Wednesday, January 4, 2012

Insecure Writer's Support Group

Yesterday, I joined Alex J. Cavanaugh's Insecure Writer's Support Group, so I'm pretty excited! The idea is to post on the first Wednesday of every month, so here I go!




Last week, I was feeling down. I was in the dead center of editing the last bit of my story, when the idea hit me: what if all of this work is for nothing?


To me, my writing sounded dead. Page after page, everything I'd written sounded wrong. I started to think, 'my writing isn't like Patrick Carman's or Rick Riordan's, so what does that make me?' and 'am I actually a good writer, or do I just think I am?' To make things worse, I couldn't actually find anything wrong with what I had written. I just felt that somehow, in some way, it wasn't good enough.


I was tempted to open a blank Word Document and write 'hopeless' over and over until the answer finally came to me. (I didn't do that, of course.) I kept reading, but my doubts wouldn't leave me alone. Could all of the precious time and effort I've put into my work be a waste? Could all of this really be worth it?


Luckily, my mom kind of noticed that I was a little frustrated, so she told me to go play my violin for a while and take a break from editing. Playing my violin usually helps me cool down if things go wrong, so I took her advice and played. And I got to thinking.


I'm not writing because I want to be published. I mean, I do want to be published, but that's not really what it's about. It's about me. I'm writing because I love it. And if I wrote like Rick Riordan or Patrick Carman, then what on earth would I have to write about?


Sometimes it's hard for me to recognize my own strengths. When I'm editing, I'm looking for everything wrong with what I'm doing. And that's okay, but it makes it hard to appreciate what I'm doing right.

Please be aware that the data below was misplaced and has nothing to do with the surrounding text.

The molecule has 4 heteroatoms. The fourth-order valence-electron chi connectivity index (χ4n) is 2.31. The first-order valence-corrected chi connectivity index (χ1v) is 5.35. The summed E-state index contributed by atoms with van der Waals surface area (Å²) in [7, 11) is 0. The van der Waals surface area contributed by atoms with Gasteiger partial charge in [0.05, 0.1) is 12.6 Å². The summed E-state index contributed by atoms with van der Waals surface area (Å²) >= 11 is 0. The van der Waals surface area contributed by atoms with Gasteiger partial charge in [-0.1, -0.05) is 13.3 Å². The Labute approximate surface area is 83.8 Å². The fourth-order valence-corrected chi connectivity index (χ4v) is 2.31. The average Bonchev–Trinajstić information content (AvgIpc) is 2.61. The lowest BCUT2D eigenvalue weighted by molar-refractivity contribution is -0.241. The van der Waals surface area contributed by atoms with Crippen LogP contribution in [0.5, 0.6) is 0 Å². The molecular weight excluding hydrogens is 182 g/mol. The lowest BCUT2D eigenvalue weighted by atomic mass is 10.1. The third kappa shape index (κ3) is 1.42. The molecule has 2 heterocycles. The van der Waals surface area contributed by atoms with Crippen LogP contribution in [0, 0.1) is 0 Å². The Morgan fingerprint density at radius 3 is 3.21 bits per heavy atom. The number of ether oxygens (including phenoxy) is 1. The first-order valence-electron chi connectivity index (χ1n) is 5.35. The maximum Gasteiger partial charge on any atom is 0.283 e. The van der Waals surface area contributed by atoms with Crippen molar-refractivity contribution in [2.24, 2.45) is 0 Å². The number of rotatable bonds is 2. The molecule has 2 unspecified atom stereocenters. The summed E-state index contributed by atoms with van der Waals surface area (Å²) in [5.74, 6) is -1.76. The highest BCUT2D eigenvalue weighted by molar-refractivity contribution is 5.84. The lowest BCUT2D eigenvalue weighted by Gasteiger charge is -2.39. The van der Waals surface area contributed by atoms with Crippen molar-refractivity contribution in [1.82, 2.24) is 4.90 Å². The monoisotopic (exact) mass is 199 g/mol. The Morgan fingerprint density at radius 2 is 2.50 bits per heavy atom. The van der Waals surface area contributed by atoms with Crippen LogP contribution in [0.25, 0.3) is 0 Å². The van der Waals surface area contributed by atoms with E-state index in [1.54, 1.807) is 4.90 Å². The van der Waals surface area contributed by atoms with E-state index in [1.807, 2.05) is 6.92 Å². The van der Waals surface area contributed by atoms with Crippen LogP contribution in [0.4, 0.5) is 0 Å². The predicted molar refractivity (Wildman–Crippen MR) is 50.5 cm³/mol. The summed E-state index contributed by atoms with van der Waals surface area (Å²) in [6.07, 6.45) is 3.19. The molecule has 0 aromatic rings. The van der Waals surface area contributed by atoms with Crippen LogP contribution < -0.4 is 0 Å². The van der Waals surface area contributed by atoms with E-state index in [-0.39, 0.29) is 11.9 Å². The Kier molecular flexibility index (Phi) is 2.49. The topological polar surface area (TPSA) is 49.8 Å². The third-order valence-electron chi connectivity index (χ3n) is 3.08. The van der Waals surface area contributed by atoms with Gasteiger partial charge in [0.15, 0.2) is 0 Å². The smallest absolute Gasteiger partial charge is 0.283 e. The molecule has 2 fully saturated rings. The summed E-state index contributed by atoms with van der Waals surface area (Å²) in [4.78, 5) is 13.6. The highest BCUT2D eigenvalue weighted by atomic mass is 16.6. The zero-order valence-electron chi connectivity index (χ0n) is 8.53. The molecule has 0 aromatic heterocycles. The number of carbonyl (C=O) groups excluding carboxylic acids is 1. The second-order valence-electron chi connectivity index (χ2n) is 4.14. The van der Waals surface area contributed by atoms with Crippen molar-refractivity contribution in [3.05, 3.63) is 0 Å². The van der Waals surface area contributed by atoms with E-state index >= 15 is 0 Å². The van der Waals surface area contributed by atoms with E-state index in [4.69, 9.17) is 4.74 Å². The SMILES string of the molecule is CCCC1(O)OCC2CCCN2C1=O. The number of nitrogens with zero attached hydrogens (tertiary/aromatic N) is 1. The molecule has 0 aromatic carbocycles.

So, advice?


Take breaks when you need them! And if you write because you love it, then don't let silly doubts make you want to stop!


Have you guys ever felt that way? How do/did you guys overcome?


--Jess

25 comments:

Miranda Hardy said...

We all feel this way from time to time. Take each day at a time and be never give up. I shelve a novel for a while if I begin to hate it.

Stephen Tremp said...

This is why I have my editor do a read through after I draft a book. Catch major problems ahead of time before finning out the MS, then refine as I go along.

Nicole Zoltack said...

Don't wrote to sound like someone ese. Find your own voice. Let that shine through in your writing.

fairbetty said...

You'll get there, Jess. You're still discovering your own voice! We all are! It takes a lot of time, writing, editing, and persistence to find your voice. Keep at it!

Suggestion... opening a new word doc is a good idea, and typing the same thing over and over is good, too... but make it an affirmation, something positive that you may not even believe yet about yourself and your writing, but that you want to believe... "I am an amazing writer with a marvelously creative story to tell." That's what I keep telling MYself :)

E. Arroyo said...

YES! You said this so nicely. You are not alone. =)

Cassie Mae said...

sometimes the best thing for me is to take a long drive or a shower or something. places where I can think and relax. You are definitely not alone in feeling this way. I've been tempted to write a 'hopeless' document too, lol.

Jess said...

Fairbetty~ It's always great to think positive!! I like to listen to dramatic and powerful music to inspire me, too, lol :)

E. Arroyo~ Thanks for stopping by!!

L.C. said...

Hey, Jess! I'm hopping over from Alex's blog. Nice to meet you! :-)

Definitely know what you mean. I'm in the midst of a revision and I feel like no matter how many times I go over it I find new things to pick at. In college, though, I remember doing some report thingy on Toni Morrison and she said at one point or another that she wished she could revise Sula, which is a beautiful novel and it baffles me as to what she'd change.

I think writerly self-pickiness is just one of those un-fun facts every profession has. It can't be all puppies and kittens or it wouldn't be a challenge, you know? :-)

Sara said...

Two ideas. One I've done before, is to do something else, anything else. Typically I will write a short story in a different genre. If I am editing something that's story based writing I will write something that's writing based writing, you know, something silly full of alliteration, because I like alliteration.

Idea two (I've never done this before but I came up with it while writing this comment): Edit for the good. What I mean is, don't read for all the bad stuff, read it and underline, highlight etc the stuff that makes you smile. You cant focus on the negative while you are looking for the positive, well, you can but its harder.

prerna pickett said...

great advice. Everyone hits the wall of self doubt every now and then.

Donna K. Weaver said...